The the fiftieth anniversary of trade relations between Cambodia and Switzerland, 54 tourism students from Lucerne University visited the kingdom on a ten-day research excursion last month, organised by Siem Reap-based and Swiss-owned Lolei Travel agency.
The fiftieth anniversary of trade relations between Cambodia and Switzerland was marked with a visit to the Kingdom by 54 tourism students from Lucerne University on a ten-day research excursion last month, organised by Siem Reap-based and Swiss-owned Lolei Travel agency.
“The cultural, social and historical matters in Cambodia offer a great variety of research fields,” René Zeier, CEO of the tourism school at Lucerne University, told the Insider, “Add the good infrastructure and the availability of exciting speakers, and you get a perfect place to deepen the students’ knowledge about the tourism industry in Southeast Asia.”
The Swiss guests made Raffles Grand Hotel d'Angkor their class room for one day and listened to the presentations by chanting monks from Wat Damnak, Apsara dancers, businessmen and journalists, among them Insider editor Peter Olszewski.
Christian Sack, general manager of Raffles Grand Hotel d'Angkor, underlined that “everything can be arranged” in booming Temple Town. He pointed out that recently a New York-based Chinese lawyer enjoyed a private dinner with his wife and two teenager kids at Bayon temple and paid $14, 000 plus a $4,000 tip. Swiss expatriate Paul Wallimann talked about his Haven Restaurant in Siem Reap that gives work training to adult orphans after they leave their orphanages at the age of 18. Wallimann asked students not to visit any orphanages, since a certain number of them were founded for business reasons only. “You can even rate them on Tripadvisor, which is a shame”, Wallimann added.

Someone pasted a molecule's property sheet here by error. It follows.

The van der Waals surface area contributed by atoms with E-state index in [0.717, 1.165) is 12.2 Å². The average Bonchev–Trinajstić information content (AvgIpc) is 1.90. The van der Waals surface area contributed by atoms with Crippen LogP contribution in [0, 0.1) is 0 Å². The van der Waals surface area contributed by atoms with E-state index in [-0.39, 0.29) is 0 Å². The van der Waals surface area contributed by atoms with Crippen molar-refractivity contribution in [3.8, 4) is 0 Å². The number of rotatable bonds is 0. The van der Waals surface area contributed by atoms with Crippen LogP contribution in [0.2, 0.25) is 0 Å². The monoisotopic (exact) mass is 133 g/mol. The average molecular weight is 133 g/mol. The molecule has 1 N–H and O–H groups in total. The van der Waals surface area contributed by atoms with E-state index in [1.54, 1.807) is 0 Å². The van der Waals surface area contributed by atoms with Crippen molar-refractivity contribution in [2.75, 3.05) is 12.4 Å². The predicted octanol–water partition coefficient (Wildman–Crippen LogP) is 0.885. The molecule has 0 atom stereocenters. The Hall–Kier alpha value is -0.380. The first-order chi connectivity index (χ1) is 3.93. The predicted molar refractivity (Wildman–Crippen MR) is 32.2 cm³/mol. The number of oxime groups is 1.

Peter Willers, German head of the demining unit number 6 at the Cambodian Mine Action Center (CMAC) informed the students about the clearance of landmines and unexploded bombs in Cambodia.
A more-than-ten-year-old survey claims 4500 square kilometres of land are contaminated by mines, but Willers said that the less pessimistic results of a new survey will be published soon. But Cambodia remains in the top three of contaminated countries, along with Angola and Afghanistan. It still relies on foreign money to get rid of the explosive heritage. The German government, for example, pays about $ 1.5 million per year, while the French government stopped all payments.
The Swiss students also visited Angkor Wat, where Professor Hans Leisen from the German Apsara Conservation Project was the tour guide.